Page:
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COLUMN: Perfectionism: It’s really not all that it’s cracked up to be

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By John Lapp

Over the many years I have been a professional counselor, I have met many people who would qualify as perfectionists. Some are easy to be around, very pleasant and non-judgmental. Others seem to have an attitude that things should be done a certain way, usually projecting that too many people do things the “wrong” way, of course with the belief that they actually know the “right” way.
Perfectionists are often that way about some things, with high standards and orderliness included in their definition, but other areas do not get the same attention. Apparently so much energy is generated to maintain standards in some of these areas that other areas are completely neglected. An example of this is the person who keeps the interior of his automobile immaculate, with not a crumb or spot that could be noticed, so perfectly clean that one who becomes a passenger wonders if getting into the car with any sign of dirt on his shoes would irritate/ anger the owner, while the owner’s desk at his office, or living room at his home is quite messy, maybe even dirty.
Another prime example is the man whose shoelaces on each of his shoes must be tied the same way and the bows laying in the same direction, that his wife became irritated at this fastidious behavior. When she confronted him about this over-rigid behavior, he became quite angry and the marriage almost ended.
Perfectionism is basically unfulfilling because the goal is often beyond one’s ability to actually reach that goal, and it can even extend to being redefined to a higher level, a very exhausting and demanding task. It also makes relationships with other people more difficult, because they actually tire of it. It may even belittle the efforts of others because perfectionists may be as demanding on other people as they are on themselves. They often cause pain in others because of a supercritical attitude, correcting mistakes that others make because the others don’t do things the “right” way. They believe that others seem to be totally unable to understand the way things must be done. They don’t make for healthy members in a “team” effort.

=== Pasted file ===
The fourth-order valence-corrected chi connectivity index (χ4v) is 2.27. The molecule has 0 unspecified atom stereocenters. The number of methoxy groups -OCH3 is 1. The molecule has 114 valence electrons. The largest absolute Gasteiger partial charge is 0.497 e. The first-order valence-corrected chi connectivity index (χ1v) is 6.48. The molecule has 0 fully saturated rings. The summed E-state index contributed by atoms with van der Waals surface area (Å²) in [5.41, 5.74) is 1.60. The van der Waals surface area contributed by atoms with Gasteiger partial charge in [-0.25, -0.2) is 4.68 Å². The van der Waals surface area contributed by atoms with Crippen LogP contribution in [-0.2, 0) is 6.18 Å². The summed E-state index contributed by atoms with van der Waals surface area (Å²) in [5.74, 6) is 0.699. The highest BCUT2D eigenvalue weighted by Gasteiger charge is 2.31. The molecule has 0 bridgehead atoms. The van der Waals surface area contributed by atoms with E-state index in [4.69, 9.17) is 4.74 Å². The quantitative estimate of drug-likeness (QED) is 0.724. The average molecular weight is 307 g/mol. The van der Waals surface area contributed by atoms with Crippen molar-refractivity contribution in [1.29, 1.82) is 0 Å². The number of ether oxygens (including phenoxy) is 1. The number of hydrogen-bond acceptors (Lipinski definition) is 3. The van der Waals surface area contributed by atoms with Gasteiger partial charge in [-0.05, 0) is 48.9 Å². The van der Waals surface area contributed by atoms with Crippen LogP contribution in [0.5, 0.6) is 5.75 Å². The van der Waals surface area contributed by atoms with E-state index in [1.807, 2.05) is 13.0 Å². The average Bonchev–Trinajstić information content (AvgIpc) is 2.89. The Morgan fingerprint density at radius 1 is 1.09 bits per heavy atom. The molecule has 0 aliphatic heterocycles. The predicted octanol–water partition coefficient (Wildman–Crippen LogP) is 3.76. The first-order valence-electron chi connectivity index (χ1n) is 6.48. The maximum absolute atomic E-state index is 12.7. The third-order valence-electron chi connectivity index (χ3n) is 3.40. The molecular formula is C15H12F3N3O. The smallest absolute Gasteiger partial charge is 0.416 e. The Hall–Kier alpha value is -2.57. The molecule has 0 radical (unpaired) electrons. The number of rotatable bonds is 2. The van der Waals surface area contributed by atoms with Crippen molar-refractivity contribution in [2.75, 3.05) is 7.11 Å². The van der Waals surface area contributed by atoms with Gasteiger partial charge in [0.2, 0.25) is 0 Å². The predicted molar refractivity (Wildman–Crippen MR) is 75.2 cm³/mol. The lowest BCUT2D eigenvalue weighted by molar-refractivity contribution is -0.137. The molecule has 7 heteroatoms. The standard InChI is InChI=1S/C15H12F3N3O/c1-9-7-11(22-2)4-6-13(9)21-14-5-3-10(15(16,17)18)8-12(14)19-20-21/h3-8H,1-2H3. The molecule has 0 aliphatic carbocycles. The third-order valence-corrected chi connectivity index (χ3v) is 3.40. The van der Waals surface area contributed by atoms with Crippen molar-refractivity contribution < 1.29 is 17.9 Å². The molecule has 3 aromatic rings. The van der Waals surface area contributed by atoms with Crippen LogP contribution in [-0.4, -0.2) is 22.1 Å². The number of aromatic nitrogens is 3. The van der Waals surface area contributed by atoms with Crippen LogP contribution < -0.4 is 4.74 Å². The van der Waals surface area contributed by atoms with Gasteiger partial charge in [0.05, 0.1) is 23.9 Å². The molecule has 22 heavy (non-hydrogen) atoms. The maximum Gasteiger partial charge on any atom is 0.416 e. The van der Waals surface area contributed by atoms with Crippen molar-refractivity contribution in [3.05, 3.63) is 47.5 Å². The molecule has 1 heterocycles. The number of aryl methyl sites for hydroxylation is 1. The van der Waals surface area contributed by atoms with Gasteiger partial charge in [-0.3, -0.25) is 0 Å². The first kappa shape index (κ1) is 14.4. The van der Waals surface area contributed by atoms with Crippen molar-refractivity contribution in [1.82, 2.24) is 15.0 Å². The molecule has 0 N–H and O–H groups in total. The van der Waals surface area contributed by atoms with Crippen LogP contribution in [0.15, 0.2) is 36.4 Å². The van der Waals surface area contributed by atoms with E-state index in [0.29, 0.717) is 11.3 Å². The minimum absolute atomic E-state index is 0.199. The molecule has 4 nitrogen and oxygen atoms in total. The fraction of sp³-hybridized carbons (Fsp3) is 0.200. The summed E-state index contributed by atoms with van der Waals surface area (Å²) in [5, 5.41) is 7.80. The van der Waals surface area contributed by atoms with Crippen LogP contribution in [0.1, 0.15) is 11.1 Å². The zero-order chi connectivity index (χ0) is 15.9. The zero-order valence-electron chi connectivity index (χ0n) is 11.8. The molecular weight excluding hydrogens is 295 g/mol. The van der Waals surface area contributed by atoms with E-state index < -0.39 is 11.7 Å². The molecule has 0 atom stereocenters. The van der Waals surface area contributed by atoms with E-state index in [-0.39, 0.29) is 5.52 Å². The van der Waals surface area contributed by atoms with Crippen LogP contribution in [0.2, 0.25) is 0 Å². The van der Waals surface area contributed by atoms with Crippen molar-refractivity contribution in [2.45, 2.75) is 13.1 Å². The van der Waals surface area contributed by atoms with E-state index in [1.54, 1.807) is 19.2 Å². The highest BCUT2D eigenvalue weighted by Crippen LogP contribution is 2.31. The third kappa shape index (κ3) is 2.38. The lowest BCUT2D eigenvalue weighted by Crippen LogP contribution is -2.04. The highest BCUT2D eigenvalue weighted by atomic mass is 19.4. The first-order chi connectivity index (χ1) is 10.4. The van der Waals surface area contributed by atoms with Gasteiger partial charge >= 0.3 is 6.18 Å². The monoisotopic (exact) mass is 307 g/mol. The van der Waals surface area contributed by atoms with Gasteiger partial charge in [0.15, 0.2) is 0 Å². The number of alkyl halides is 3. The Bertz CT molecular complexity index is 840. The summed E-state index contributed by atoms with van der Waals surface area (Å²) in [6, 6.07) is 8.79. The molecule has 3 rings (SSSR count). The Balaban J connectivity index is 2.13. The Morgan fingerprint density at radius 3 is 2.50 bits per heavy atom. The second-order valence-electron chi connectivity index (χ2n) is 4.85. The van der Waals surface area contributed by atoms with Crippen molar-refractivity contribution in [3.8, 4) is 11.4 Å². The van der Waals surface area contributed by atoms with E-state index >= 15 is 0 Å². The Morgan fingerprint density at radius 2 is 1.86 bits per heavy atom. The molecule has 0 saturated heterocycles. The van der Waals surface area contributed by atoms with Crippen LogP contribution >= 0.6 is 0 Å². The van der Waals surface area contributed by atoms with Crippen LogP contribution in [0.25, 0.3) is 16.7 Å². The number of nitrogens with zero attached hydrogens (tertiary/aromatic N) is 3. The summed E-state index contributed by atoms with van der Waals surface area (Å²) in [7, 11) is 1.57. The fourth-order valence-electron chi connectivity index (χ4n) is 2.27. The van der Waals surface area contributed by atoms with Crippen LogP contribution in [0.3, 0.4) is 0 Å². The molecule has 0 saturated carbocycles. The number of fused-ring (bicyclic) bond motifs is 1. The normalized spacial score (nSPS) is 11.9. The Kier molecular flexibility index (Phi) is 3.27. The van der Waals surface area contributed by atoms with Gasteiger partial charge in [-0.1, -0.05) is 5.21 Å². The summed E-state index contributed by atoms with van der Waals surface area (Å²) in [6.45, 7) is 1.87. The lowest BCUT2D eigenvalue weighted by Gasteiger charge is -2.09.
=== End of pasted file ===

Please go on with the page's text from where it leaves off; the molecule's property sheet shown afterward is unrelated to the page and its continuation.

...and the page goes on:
Another example is that of a man whose garage was immaculate; pictures were hung on the walls of the garage.
This man would come home at night, would empty the contents of his pockets onto his dresser and arrange the items in a certain geometric pattern. His wife reportedly found great fun in occasionally spoiling the geometric patterns of the objects. (It is not known if he ever found out about this “fun”, perhaps believing that he occasionally not done it correctly.
One of the sad things about this type of behavior is that the perfectionist sees his self-worth as built on what he does, not so much, unfortunately, on who he is. He may believe that he is doing significant things and because of this, he actually does have some self-worth. The final result of this pattern is that he never quite arrives where he wants to, but he never stops striving because the goal is outside of his actual ability to reach. As a result, he has many regrets, with sounds of “could have”, “should have”, “would have” , and “if only”. It is often the case, finally, that he may work hard on a project until it is almost finished, but stops before it is completed because if it is not finished, it is not subject to an evaluation of how well, or not well he did.
Whether you or someone in your family, they may be spending an inordinate amount of time and energy striving to reach a goal that is actually unreachable. It’s good to have goals, and it is also good to do the best that you can, but it is not so good to always attempt to reach an “optimal” level. In fact, who is the one who has set the parameters of what is actually “optimal”. You can measure this against the following example: a perfect batting average in baseball would be 1.000, but anybody who know anything about the sport of baseball would say that a player whose batting average is .300 means that of 10 times at bat he got called ‘out’ seven times. This player is considered one of the ‘superstars’ when he plays at this level, no consideration given to the fact he got a ‘hit’ on only 3 of 10 times he was given the opportunity to get a ‘hit’ on all 10 of his chances.
So much for perfectionism! Do the best you can, whether baking a special dish, or playing a certain sport, or doing well in school or college, or in your employment, or being the best wife or husband ... but avoid trying to be perfect, it will not be worth the effort, spiritually, emotionally, or physically. For more information, call 477-2818.